Zhengyuan Tu and Snehashis Choudhury, of the Archer Group, publish in Nature Energy
Appearing in Nature Energy this month is an article published by Zhengyuan Tu and Snehashis Choudhury, et al. from Prof. Lynden Archer’s lab. It reports the invention of a designed interphase on alkali metal anodes which significantly promotes the efficient and long-lifetime operation of high energy metal-based batteries. The article, titled ‘Fast ion transport at solid–solid interfaces in hybrid battery anodes’ is also highlighted in the News & Views of the same journal.
Metal anodes in batteries, such as lithium, sodium, aluminum, zinc, etc., can intrinsically store more energy than the currently adopted anodes such as graphite. Thus, batteries equipped with metal anodes can in principle offer significantly higher energy density than the state-of-art battery technology, and have been regarded as important next-generation devices for energy storage. However, two key challenges so far prevent the large-scale deployment of metal-based batteries, namely, uneven electrodeposition and poor efficiency. The former occurs during the charging stage of the battery when ions reduce to form metal. Instead of forming a smooth metal layer, they generate tree-like structures loosely termed as ‘dendrites’, partially due to the interphase inhomogeneity. Dendrites are known to be hazardous, as they proliferate in the battery and will eventually cause the short-circuit if not other serious consequences such as fire or explosion. The second issue comes from the high reactivity of the metal electrodes, which promotes parasitic side reaction between the anode interphase and the electrolyte. This process gradually depletes the active species in a battery and thus significantly limits the battery lifetime. The two challenges have been understood to be highly related, as the poorly defined interphase serves as the root to both.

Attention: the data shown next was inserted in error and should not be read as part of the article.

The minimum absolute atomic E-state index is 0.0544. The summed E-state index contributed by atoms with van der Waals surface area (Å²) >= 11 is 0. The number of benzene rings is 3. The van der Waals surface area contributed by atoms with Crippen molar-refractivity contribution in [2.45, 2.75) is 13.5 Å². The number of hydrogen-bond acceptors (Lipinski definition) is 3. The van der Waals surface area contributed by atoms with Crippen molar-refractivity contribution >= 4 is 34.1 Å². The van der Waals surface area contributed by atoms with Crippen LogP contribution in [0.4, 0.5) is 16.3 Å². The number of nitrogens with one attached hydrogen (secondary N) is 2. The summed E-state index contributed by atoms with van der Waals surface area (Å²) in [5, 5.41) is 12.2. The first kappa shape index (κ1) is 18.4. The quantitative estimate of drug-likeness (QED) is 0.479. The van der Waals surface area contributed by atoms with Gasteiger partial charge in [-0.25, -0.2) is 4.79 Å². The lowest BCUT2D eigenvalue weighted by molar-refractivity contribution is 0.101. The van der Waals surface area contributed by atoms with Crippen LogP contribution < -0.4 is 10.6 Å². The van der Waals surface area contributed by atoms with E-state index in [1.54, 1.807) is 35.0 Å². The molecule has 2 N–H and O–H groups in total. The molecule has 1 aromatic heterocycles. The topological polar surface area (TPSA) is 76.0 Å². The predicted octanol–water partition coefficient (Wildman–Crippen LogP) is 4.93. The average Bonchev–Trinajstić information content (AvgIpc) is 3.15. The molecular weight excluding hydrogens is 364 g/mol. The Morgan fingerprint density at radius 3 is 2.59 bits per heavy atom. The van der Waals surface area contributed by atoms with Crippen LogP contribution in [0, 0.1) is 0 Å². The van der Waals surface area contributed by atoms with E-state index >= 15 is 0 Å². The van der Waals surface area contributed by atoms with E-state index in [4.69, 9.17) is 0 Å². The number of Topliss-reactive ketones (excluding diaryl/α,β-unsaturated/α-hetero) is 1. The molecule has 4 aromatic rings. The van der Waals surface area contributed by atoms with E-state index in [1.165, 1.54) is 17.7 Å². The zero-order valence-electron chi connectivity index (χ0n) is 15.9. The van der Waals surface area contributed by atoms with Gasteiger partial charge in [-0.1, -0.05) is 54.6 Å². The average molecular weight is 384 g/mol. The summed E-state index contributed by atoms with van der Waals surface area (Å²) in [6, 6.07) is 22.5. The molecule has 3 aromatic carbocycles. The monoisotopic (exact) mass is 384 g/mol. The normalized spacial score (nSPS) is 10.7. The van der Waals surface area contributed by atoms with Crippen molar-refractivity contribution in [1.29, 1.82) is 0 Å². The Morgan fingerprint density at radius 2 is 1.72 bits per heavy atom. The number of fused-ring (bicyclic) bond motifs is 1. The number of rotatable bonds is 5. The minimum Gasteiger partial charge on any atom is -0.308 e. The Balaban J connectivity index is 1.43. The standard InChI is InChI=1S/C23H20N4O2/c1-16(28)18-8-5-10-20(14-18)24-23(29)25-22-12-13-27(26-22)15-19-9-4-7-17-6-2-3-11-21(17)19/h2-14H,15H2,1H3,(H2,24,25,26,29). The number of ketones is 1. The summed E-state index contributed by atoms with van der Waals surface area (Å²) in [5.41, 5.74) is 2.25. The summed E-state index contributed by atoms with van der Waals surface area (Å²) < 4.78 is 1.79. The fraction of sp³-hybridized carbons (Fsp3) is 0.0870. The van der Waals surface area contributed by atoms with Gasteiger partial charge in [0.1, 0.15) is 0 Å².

Researchers in Archer lab adopt a facile and effective ion-exchange approach to form a thin layer of tin on the metal anode surface as the protective interphase. It offers high ionic conductivity and homogeneity that allow efficient cycling of the battery. The structure of the protective interphase can be carefully investigated at nanometer scale, thanks to the advanced electron microscopic technology developed in Prof. Lena Kourkoutis’s lab, with the help of Michael Zachman, a graduate student in her group. Uneven electrodeposition of metal is found to be largely suppressed as observed in both light and electron microscopes.
As opposed to conventional inert protective coatings, the tin-based protective interphase also actively participate in the electrochemistry to store additional energy. It has been known that tin also exhibits high energy density in a battery. Here, a thin layer of tin provides a bi-functionality of both surface regulation and energy storage. This concept, known as the hybrid energy storage, is found effective in both lithium and sodium metal anodes. The flexible plug-in approach behind it, which can be implemented in various stages of battery manufacturing, further offers a promising opportunity towards the high energy batteries in future.
The paper can be found at:
The News and Views can be found at: